Andrew Crummy, the artist behind the Great Tapestry of Scotland, has been made an MBE for services to art and cultural heritage.

Mr Crummy has worked on a number of large-scale public projects, including designing a 143-metre (469ft) long tapestry which tells the history of Scotland.

The 63-year-old, of East Lothian, said it was a “honour” to be given the rank and to have worked with people on the various projects he has been involved with.

Two people who helped save one of Charles Rennie Mackintosh’s historic tea rooms in Glasgow have also been made MBEs.

Celia Sinclair Thornqvist, founder and patron of The Willow Tea Rooms Trust, and Professor Pamela Robertson have both been honoured in recognition of their work helping to restore the Scottish architect’s original Willow Tea Rooms in Glasgow’s Sauchiehall Street.

Others recognised include Professor David Crossman, former chief scientist (health) to the Scottish Government who is made a CBE for services to public health in Scotland, while Stuart Liddell, pipe major of Inveraray and District Pipe Band, is made an MBE for services to piping and music education.

School crossing patrol attendant Joyce Murray, 79, from East Dunbartonshire, receives the British Empire Medal for service to the Boys’ Brigade and to the community in Glasgow.

Scottish secretary Alister Jack, pictured right,  said: “This year’s New Year Honours list underlines the outstanding contributions made by Scots to the life of the nation, from public service, through entertaining us and contributing to our cultural heritage, to assisting in Scotland’s recovery from the Covid-19 pandemic and supporting business growth.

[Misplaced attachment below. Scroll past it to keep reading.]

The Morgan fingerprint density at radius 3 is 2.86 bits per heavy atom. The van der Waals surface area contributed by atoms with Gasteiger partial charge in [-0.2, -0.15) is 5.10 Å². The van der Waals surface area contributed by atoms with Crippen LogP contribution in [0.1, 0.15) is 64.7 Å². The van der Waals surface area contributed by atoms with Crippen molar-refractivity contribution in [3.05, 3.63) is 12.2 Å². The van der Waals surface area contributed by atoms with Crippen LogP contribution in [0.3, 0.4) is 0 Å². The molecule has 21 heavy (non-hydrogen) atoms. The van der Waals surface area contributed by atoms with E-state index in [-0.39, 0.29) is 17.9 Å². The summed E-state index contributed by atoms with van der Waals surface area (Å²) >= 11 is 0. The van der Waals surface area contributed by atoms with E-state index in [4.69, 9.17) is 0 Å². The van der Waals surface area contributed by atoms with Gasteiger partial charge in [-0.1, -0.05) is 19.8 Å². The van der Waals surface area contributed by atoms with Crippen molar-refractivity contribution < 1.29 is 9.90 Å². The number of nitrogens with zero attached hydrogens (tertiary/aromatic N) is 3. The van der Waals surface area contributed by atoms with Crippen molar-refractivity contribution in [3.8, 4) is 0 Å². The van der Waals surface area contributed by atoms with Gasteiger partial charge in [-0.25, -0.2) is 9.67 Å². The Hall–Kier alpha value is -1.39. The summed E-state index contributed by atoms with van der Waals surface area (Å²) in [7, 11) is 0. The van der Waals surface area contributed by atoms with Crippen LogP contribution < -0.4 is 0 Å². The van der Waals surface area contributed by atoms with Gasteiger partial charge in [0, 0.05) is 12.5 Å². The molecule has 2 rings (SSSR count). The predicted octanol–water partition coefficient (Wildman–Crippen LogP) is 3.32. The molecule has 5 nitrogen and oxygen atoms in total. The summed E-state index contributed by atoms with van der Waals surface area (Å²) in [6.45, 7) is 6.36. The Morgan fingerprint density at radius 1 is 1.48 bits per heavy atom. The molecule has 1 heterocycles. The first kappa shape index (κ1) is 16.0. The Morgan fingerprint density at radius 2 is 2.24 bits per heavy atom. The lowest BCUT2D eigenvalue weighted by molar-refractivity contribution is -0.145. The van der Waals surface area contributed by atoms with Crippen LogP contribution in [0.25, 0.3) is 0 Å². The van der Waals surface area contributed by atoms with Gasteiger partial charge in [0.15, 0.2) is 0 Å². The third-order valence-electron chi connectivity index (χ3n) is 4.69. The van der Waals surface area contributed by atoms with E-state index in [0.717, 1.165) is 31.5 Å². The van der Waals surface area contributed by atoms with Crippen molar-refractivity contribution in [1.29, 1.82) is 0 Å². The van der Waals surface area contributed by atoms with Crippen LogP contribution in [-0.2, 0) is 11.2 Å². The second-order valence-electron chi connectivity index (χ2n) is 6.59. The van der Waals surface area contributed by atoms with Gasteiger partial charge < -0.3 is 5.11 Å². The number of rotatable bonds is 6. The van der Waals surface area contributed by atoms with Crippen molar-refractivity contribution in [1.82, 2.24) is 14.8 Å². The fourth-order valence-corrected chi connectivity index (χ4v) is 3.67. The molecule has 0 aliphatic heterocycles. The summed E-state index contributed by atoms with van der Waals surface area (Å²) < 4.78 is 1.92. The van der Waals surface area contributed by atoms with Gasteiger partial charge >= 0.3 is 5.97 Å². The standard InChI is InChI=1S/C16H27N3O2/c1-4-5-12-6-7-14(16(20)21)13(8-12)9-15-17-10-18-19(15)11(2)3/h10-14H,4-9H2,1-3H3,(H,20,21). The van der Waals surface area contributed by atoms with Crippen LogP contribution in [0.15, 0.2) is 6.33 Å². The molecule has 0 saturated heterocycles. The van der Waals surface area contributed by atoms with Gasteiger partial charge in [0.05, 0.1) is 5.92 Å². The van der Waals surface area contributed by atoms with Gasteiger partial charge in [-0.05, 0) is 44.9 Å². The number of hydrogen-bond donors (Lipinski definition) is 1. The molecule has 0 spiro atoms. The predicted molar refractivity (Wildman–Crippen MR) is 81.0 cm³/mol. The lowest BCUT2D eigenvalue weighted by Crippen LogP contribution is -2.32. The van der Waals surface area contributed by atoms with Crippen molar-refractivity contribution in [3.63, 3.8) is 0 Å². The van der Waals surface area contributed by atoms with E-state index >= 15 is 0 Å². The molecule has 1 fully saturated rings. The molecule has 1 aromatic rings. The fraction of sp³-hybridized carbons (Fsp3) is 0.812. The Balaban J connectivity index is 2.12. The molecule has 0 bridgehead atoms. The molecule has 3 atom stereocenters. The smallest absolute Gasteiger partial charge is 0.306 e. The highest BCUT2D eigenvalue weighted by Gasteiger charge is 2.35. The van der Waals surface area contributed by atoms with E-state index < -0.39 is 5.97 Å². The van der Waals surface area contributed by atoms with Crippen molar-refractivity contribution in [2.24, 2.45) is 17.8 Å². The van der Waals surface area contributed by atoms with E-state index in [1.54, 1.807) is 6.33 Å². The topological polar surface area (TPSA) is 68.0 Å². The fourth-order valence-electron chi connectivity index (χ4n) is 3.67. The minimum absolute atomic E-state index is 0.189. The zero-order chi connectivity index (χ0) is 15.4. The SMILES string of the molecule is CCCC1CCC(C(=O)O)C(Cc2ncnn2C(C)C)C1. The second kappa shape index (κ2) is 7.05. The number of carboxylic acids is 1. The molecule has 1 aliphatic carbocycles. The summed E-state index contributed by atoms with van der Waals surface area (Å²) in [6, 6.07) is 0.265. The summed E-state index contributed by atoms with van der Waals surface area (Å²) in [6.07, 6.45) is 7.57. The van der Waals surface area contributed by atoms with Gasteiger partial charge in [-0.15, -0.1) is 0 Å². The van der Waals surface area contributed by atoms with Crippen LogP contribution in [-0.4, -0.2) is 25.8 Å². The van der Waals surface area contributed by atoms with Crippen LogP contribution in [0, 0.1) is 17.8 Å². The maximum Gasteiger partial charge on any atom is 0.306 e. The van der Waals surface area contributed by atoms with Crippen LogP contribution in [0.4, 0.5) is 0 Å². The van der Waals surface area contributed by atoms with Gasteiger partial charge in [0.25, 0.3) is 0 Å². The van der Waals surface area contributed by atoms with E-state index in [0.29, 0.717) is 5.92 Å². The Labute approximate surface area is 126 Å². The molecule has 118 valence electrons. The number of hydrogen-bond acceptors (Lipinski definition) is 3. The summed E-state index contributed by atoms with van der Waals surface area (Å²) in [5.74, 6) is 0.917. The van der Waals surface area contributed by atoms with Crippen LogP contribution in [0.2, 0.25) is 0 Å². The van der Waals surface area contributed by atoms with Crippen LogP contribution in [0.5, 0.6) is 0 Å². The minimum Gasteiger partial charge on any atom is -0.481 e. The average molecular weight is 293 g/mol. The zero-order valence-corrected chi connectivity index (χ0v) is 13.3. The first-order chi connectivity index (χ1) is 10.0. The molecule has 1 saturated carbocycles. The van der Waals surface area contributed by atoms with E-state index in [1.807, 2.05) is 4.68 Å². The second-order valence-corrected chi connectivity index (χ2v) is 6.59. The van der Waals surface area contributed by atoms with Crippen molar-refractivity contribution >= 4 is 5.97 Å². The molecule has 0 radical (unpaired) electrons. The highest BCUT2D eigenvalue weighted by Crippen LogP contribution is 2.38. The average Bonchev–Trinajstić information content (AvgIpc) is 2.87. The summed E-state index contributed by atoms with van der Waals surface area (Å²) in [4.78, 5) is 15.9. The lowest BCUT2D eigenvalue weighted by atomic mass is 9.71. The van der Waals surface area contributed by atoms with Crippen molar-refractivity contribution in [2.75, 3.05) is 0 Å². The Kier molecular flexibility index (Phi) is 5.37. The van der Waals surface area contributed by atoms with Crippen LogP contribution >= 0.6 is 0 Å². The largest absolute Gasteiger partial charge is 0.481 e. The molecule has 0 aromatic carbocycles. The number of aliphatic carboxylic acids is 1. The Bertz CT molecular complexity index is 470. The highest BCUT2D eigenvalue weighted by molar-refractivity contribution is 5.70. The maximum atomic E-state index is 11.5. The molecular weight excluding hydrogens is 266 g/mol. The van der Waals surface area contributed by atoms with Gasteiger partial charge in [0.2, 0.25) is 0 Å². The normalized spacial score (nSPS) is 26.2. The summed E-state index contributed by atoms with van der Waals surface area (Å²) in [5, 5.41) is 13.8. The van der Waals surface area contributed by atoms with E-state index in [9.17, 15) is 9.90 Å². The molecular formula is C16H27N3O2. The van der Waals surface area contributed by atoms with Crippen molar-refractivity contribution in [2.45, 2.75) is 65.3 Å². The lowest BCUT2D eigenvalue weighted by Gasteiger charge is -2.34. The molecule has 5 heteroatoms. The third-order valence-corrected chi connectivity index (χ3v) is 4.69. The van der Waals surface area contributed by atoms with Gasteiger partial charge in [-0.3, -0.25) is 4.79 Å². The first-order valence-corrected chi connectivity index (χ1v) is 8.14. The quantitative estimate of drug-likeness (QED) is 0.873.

“It’s great to see recognition of our men’s football captain Andy Robertson, not just for his efforts on the pitch but for his work with young people.

“The UK’s Scottish Chief Veterinary Officer Dr Christine Middlemiss has been deservedly honoured for her work on behalf of the veterinary and farming industries, as has Dr Julie Maxton, the first female executive director of the Royal Society in its history of over 350 years.”

Others honoured include James McEwan from Islay, four times master distiller of the year and inductee to the Whisky Hall of Fame, who is made an MBE.

British Empire Medals go to Lucy Lintott, 28, from Moray, who has motor neurone disease and is honoured for her campaigning and fundraising to tackle the condition, and Sinclair Barbour, from Thornhill in Dumfries and Galloway, who for more than four decades has inspired people to participate in and learn the skills of Scottish country dancing.


Tom Finnegan JP, extreme right, with Lord Matthews, Lord Cullen, court officers, volunteers, Georgie Duncan, Phil Fraser  and the mother of the late Eoghan Warner, who raised money for Muscular Dystrophy, CHAS through Beanfeast, a children’s charity based at Dumbarton Sheriff Court, and Old Kilpatrick School.  Picture by Bill Heaney